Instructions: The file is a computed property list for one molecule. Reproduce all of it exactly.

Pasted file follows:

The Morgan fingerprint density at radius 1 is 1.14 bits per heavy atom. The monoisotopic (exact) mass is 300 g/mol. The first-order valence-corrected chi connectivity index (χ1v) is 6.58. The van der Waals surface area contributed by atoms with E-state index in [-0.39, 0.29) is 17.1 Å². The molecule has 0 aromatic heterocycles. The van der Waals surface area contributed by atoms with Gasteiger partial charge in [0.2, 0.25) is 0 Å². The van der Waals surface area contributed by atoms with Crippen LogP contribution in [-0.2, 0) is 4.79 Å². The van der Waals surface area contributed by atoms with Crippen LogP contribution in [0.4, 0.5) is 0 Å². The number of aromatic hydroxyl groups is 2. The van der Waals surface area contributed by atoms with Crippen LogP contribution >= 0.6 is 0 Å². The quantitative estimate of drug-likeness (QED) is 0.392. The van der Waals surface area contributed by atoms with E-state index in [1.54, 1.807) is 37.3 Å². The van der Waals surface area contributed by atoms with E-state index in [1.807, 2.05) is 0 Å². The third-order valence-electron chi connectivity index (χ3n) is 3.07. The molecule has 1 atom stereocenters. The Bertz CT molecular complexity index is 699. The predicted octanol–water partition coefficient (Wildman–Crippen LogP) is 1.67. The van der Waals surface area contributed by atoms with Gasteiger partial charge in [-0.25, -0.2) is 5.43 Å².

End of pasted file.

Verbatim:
The Morgan fingerprint density at radius 1 is 1.14 bits per heavy atom. The monoisotopic (exact) mass is 300 g/mol. The first-order valence-corrected chi connectivity index (χ1v) is 6.58. The van der Waals surface area contributed by atoms with E-state index in [-0.39, 0.29) is 17.1 Å². The molecule has 0 aromatic heterocycles. The van der Waals surface area contributed by atoms with Gasteiger partial charge in [0.2, 0.25) is 0 Å². The van der Waals surface area contributed by atoms with Crippen LogP contribution in [-0.2, 0) is 4.79 Å². The van der Waals surface area contributed by atoms with Crippen LogP contribution in [0.4, 0.5) is 0 Å². The number of aromatic hydroxyl groups is 2. The van der Waals surface area contributed by atoms with Crippen LogP contribution >= 0.6 is 0 Å². The quantitative estimate of drug-likeness (QED) is 0.392. The van der Waals surface area contributed by atoms with E-state index in [1.54, 1.807) is 37.3 Å². The van der Waals surface area contributed by atoms with E-state index in [1.807, 2.05) is 0 Å². The third-order valence-electron chi connectivity index (χ3n) is 3.07. The molecule has 1 atom stereocenters. The Bertz CT molecular complexity index is 699. The predicted octanol–water partition coefficient (Wildman–Crippen LogP) is 1.67. The van der Waals surface area contributed by atoms with Gasteiger partial charge in [-0.25, -0.2) is 5.43 Å².